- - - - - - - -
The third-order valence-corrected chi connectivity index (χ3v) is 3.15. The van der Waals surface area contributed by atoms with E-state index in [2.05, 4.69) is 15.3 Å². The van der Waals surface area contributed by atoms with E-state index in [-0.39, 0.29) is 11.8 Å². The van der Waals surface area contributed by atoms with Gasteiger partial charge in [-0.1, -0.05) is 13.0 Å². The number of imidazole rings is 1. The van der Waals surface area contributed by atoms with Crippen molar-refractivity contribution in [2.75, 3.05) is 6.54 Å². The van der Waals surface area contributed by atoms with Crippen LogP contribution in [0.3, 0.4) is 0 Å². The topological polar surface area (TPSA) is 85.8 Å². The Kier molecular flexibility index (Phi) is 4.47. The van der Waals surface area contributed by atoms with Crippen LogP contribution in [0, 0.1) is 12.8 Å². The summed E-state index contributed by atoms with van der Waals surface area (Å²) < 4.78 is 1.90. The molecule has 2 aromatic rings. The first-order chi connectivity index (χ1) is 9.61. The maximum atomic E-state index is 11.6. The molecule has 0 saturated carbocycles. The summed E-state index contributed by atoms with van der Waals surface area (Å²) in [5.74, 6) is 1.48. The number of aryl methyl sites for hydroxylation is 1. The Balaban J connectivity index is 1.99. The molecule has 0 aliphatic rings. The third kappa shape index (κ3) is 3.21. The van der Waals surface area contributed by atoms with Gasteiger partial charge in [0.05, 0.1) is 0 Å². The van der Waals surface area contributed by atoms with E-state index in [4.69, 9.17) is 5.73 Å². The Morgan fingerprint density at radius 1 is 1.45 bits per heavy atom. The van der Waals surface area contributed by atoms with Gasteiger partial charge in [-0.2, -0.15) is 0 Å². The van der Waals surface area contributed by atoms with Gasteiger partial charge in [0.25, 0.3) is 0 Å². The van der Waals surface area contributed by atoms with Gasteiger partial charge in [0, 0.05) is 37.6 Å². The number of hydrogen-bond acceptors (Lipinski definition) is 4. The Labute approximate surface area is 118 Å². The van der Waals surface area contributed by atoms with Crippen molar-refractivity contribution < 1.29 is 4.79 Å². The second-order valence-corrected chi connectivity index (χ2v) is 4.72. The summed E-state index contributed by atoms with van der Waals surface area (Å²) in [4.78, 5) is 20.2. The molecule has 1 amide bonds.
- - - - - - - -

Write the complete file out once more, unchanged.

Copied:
The third-order valence-corrected chi connectivity index (χ3v) is 3.15. The van der Waals surface area contributed by atoms with E-state index in [2.05, 4.69) is 15.3 Å². The van der Waals surface area contributed by atoms with E-state index in [-0.39, 0.29) is 11.8 Å². The van der Waals surface area contributed by atoms with Gasteiger partial charge in [-0.1, -0.05) is 13.0 Å². The number of imidazole rings is 1. The van der Waals surface area contributed by atoms with Crippen molar-refractivity contribution in [2.75, 3.05) is 6.54 Å². The van der Waals surface area contributed by atoms with Crippen LogP contribution in [0.3, 0.4) is 0 Å². The topological polar surface area (TPSA) is 85.8 Å². The Kier molecular flexibility index (Phi) is 4.47. The van der Waals surface area contributed by atoms with Crippen LogP contribution in [0, 0.1) is 12.8 Å². The summed E-state index contributed by atoms with van der Waals surface area (Å²) < 4.78 is 1.90. The molecule has 2 aromatic rings. The first-order chi connectivity index (χ1) is 9.61. The maximum atomic E-state index is 11.6. The molecule has 0 saturated carbocycles. The summed E-state index contributed by atoms with van der Waals surface area (Å²) in [5.74, 6) is 1.48. The number of aryl methyl sites for hydroxylation is 1. The Balaban J connectivity index is 1.99. The molecule has 0 aliphatic rings. The third kappa shape index (κ3) is 3.21. The van der Waals surface area contributed by atoms with Gasteiger partial charge in [0.05, 0.1) is 0 Å². The van der Waals surface area contributed by atoms with E-state index in [4.69, 9.17) is 5.73 Å². The Morgan fingerprint density at radius 1 is 1.45 bits per heavy atom. The van der Waals surface area contributed by atoms with Gasteiger partial charge in [-0.2, -0.15) is 0 Å². The van der Waals surface area contributed by atoms with Gasteiger partial charge in [0.25, 0.3) is 0 Å². The van der Waals surface area contributed by atoms with Gasteiger partial charge in [0, 0.05) is 37.6 Å². The number of hydrogen-bond acceptors (Lipinski definition) is 4. The Labute approximate surface area is 118 Å². The van der Waals surface area contributed by atoms with Crippen molar-refractivity contribution < 1.29 is 4.79 Å². The second-order valence-corrected chi connectivity index (χ2v) is 4.72. The summed E-state index contributed by atoms with van der Waals surface area (Å²) in [4.78, 5) is 20.2. The molecule has 1 amide bonds.